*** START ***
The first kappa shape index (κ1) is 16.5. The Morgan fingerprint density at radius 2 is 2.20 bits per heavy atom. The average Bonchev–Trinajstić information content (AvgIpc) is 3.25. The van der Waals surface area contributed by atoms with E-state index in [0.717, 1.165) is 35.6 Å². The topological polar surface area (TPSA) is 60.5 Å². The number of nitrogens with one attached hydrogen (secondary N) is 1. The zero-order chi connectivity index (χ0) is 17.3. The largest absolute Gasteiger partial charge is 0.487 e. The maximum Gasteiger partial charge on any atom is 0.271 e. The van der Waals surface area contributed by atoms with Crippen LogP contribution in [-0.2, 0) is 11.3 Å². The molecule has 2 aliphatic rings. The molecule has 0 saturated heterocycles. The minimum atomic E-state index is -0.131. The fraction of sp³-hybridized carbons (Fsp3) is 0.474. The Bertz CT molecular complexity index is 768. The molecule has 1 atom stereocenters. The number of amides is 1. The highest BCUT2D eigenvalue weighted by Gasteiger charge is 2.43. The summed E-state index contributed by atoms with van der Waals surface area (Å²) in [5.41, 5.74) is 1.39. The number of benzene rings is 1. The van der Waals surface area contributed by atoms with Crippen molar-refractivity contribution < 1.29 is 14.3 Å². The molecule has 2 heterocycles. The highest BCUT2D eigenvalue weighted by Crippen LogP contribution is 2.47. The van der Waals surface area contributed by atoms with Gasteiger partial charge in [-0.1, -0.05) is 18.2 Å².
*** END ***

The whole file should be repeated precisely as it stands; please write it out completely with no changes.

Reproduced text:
The first kappa shape index (κ1) is 16.5. The Morgan fingerprint density at radius 2 is 2.20 bits per heavy atom. The average Bonchev–Trinajstić information content (AvgIpc) is 3.25. The van der Waals surface area contributed by atoms with E-state index in [0.717, 1.165) is 35.6 Å². The topological polar surface area (TPSA) is 60.5 Å². The number of nitrogens with one attached hydrogen (secondary N) is 1. The zero-order chi connectivity index (χ0) is 17.3. The largest absolute Gasteiger partial charge is 0.487 e. The maximum Gasteiger partial charge on any atom is 0.271 e. The van der Waals surface area contributed by atoms with Crippen LogP contribution in [-0.2, 0) is 11.3 Å². The molecule has 2 aliphatic rings. The molecule has 0 saturated heterocycles. The minimum atomic E-state index is -0.131. The fraction of sp³-hybridized carbons (Fsp3) is 0.474. The Bertz CT molecular complexity index is 768. The molecule has 1 atom stereocenters. The number of amides is 1. The highest BCUT2D eigenvalue weighted by Gasteiger charge is 2.43. The summed E-state index contributed by atoms with van der Waals surface area (Å²) in [5.41, 5.74) is 1.39. The number of benzene rings is 1. The van der Waals surface area contributed by atoms with Crippen molar-refractivity contribution < 1.29 is 14.3 Å². The molecule has 2 heterocycles. The highest BCUT2D eigenvalue weighted by Crippen LogP contribution is 2.47. The van der Waals surface area contributed by atoms with Gasteiger partial charge in [-0.1, -0.05) is 18.2 Å².